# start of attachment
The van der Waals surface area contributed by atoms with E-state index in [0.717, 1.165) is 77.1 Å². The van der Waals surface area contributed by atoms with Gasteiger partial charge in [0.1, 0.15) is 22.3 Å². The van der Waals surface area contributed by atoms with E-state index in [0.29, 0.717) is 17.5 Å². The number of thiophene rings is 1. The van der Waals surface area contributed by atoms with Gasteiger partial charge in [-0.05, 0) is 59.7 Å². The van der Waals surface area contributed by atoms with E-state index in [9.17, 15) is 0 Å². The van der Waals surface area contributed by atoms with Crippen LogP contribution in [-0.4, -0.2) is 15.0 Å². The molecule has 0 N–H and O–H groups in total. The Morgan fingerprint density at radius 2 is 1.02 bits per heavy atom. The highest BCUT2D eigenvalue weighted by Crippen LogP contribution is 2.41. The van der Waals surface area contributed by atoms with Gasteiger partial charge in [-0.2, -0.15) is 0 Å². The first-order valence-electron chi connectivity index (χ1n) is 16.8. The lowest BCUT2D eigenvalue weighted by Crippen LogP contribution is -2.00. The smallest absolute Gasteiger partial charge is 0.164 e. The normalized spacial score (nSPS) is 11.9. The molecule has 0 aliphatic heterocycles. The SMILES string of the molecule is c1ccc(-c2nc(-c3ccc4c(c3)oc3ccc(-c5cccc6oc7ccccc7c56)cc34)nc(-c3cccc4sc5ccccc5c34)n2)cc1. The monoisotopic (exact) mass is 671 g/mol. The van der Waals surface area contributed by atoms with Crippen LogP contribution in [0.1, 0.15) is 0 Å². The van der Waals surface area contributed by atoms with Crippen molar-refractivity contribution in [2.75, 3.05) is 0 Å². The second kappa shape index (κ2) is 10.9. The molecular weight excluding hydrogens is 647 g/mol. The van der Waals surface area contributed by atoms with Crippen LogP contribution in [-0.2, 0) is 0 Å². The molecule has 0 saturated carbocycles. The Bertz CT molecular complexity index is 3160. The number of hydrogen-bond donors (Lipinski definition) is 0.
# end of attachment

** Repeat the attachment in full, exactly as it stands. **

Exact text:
The van der Waals surface area contributed by atoms with E-state index in [0.717, 1.165) is 77.1 Å². The van der Waals surface area contributed by atoms with Gasteiger partial charge in [0.1, 0.15) is 22.3 Å². The van der Waals surface area contributed by atoms with E-state index in [0.29, 0.717) is 17.5 Å². The number of thiophene rings is 1. The van der Waals surface area contributed by atoms with Gasteiger partial charge in [-0.05, 0) is 59.7 Å². The van der Waals surface area contributed by atoms with E-state index in [9.17, 15) is 0 Å². The van der Waals surface area contributed by atoms with Crippen LogP contribution in [-0.4, -0.2) is 15.0 Å². The molecule has 0 N–H and O–H groups in total. The Morgan fingerprint density at radius 2 is 1.02 bits per heavy atom. The highest BCUT2D eigenvalue weighted by Crippen LogP contribution is 2.41. The van der Waals surface area contributed by atoms with Gasteiger partial charge in [-0.2, -0.15) is 0 Å². The first-order valence-electron chi connectivity index (χ1n) is 16.8. The lowest BCUT2D eigenvalue weighted by Crippen LogP contribution is -2.00. The smallest absolute Gasteiger partial charge is 0.164 e. The normalized spacial score (nSPS) is 11.9. The molecule has 0 aliphatic heterocycles. The SMILES string of the molecule is c1ccc(-c2nc(-c3ccc4c(c3)oc3ccc(-c5cccc6oc7ccccc7c56)cc34)nc(-c3cccc4sc5ccccc5c34)n2)cc1. The monoisotopic (exact) mass is 671 g/mol. The van der Waals surface area contributed by atoms with Crippen LogP contribution in [0.1, 0.15) is 0 Å². The van der Waals surface area contributed by atoms with Crippen molar-refractivity contribution in [2.75, 3.05) is 0 Å². The second kappa shape index (κ2) is 10.9. The molecular weight excluding hydrogens is 647 g/mol. The van der Waals surface area contributed by atoms with Crippen LogP contribution in [-0.2, 0) is 0 Å². The molecule has 0 saturated carbocycles. The Bertz CT molecular complexity index is 3160. The number of hydrogen-bond donors (Lipinski definition) is 0.